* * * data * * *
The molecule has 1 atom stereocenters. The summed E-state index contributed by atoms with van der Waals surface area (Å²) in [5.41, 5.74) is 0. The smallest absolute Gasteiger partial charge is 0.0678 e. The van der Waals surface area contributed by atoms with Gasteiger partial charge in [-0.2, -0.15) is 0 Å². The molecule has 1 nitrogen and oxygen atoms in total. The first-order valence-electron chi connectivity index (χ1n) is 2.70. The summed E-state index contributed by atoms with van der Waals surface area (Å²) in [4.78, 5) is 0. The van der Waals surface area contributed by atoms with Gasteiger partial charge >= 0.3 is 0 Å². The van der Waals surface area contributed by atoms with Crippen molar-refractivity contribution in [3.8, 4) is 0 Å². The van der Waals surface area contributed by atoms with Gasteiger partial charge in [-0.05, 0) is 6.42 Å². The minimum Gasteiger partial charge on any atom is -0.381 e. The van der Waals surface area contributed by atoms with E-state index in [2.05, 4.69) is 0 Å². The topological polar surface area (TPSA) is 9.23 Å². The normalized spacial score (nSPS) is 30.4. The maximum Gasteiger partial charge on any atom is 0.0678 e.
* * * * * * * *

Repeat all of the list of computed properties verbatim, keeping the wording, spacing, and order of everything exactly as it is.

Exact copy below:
The molecule has 1 atom stereocenters. The summed E-state index contributed by atoms with van der Waals surface area (Å²) in [5.41, 5.74) is 0. The smallest absolute Gasteiger partial charge is 0.0678 e. The van der Waals surface area contributed by atoms with Gasteiger partial charge in [-0.2, -0.15) is 0 Å². The molecule has 1 nitrogen and oxygen atoms in total. The first-order valence-electron chi connectivity index (χ1n) is 2.70. The summed E-state index contributed by atoms with van der Waals surface area (Å²) in [4.78, 5) is 0. The van der Waals surface area contributed by atoms with Gasteiger partial charge >= 0.3 is 0 Å². The van der Waals surface area contributed by atoms with Crippen molar-refractivity contribution in [3.8, 4) is 0 Å². The van der Waals surface area contributed by atoms with Gasteiger partial charge in [-0.05, 0) is 6.42 Å². The minimum Gasteiger partial charge on any atom is -0.381 e. The van der Waals surface area contributed by atoms with E-state index in [2.05, 4.69) is 0 Å². The topological polar surface area (TPSA) is 9.23 Å². The normalized spacial score (nSPS) is 30.4. The maximum Gasteiger partial charge on any atom is 0.0678 e.